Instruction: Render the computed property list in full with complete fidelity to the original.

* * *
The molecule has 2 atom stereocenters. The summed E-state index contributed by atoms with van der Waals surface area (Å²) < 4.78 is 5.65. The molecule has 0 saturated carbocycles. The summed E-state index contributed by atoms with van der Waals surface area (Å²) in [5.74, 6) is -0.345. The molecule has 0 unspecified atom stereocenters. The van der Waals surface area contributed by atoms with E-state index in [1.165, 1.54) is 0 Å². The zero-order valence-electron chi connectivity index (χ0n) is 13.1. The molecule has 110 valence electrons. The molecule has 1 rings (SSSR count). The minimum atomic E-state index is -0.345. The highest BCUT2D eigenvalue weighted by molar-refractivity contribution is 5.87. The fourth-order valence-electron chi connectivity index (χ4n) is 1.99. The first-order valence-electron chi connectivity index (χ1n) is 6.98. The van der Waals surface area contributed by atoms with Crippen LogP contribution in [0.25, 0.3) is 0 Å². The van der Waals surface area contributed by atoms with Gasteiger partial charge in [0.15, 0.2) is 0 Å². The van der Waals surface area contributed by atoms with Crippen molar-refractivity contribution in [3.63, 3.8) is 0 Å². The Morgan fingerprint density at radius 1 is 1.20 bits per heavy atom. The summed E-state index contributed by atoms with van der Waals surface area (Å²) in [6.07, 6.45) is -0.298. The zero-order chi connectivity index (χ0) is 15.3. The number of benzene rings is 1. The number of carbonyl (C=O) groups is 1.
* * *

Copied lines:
The molecule has 2 atom stereocenters. The summed E-state index contributed by atoms with van der Waals surface area (Å²) < 4.78 is 5.65. The molecule has 0 saturated carbocycles. The summed E-state index contributed by atoms with van der Waals surface area (Å²) in [5.74, 6) is -0.345. The molecule has 0 unspecified atom stereocenters. The van der Waals surface area contributed by atoms with E-state index in [1.165, 1.54) is 0 Å². The zero-order valence-electron chi connectivity index (χ0n) is 13.1. The molecule has 110 valence electrons. The molecule has 1 rings (SSSR count). The minimum atomic E-state index is -0.345. The highest BCUT2D eigenvalue weighted by molar-refractivity contribution is 5.87. The fourth-order valence-electron chi connectivity index (χ4n) is 1.99. The first-order valence-electron chi connectivity index (χ1n) is 6.98. The van der Waals surface area contributed by atoms with Crippen LogP contribution in [0.25, 0.3) is 0 Å². The van der Waals surface area contributed by atoms with Gasteiger partial charge in [0.15, 0.2) is 0 Å². The van der Waals surface area contributed by atoms with Crippen molar-refractivity contribution in [3.63, 3.8) is 0 Å². The Morgan fingerprint density at radius 1 is 1.20 bits per heavy atom. The summed E-state index contributed by atoms with van der Waals surface area (Å²) in [6.07, 6.45) is -0.298. The zero-order chi connectivity index (χ0) is 15.3. The number of benzene rings is 1. The number of carbonyl (C=O) groups is 1.